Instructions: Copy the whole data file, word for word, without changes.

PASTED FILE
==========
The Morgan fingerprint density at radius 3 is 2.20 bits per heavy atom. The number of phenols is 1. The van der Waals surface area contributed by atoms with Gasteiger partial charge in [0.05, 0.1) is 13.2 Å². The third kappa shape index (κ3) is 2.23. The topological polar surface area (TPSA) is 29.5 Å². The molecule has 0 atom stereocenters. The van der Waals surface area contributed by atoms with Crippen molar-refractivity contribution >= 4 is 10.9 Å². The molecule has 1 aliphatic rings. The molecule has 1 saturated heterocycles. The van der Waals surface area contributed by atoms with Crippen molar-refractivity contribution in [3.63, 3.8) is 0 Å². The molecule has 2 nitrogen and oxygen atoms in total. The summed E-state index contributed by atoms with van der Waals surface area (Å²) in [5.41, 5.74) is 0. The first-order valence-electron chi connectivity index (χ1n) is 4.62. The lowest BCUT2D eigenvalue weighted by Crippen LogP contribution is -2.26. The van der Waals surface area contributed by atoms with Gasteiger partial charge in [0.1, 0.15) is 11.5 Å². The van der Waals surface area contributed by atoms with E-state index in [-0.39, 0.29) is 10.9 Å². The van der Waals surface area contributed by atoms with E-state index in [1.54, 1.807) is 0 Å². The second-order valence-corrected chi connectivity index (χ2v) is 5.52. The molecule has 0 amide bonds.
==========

The Morgan fingerprint density at radius 3 is 2.20 bits per heavy atom. The number of phenols is 1. The van der Waals surface area contributed by atoms with Gasteiger partial charge in [0.05, 0.1) is 13.2 Å². The third kappa shape index (κ3) is 2.23. The topological polar surface area (TPSA) is 29.5 Å². The molecule has 0 atom stereocenters. The van der Waals surface area contributed by atoms with Crippen molar-refractivity contribution >= 4 is 10.9 Å². The molecule has 1 aliphatic rings. The molecule has 1 saturated heterocycles. The van der Waals surface area contributed by atoms with Crippen molar-refractivity contribution in [3.63, 3.8) is 0 Å². The molecule has 2 nitrogen and oxygen atoms in total. The summed E-state index contributed by atoms with van der Waals surface area (Å²) in [5.41, 5.74) is 0. The first-order valence-electron chi connectivity index (χ1n) is 4.62. The lowest BCUT2D eigenvalue weighted by Crippen LogP contribution is -2.26. The van der Waals surface area contributed by atoms with Gasteiger partial charge in [0.1, 0.15) is 11.5 Å². The van der Waals surface area contributed by atoms with E-state index in [-0.39, 0.29) is 10.9 Å². The van der Waals surface area contributed by atoms with E-state index in [1.54, 1.807) is 0 Å². The second-order valence-corrected chi connectivity index (χ2v) is 5.52. The molecule has 0 amide bonds.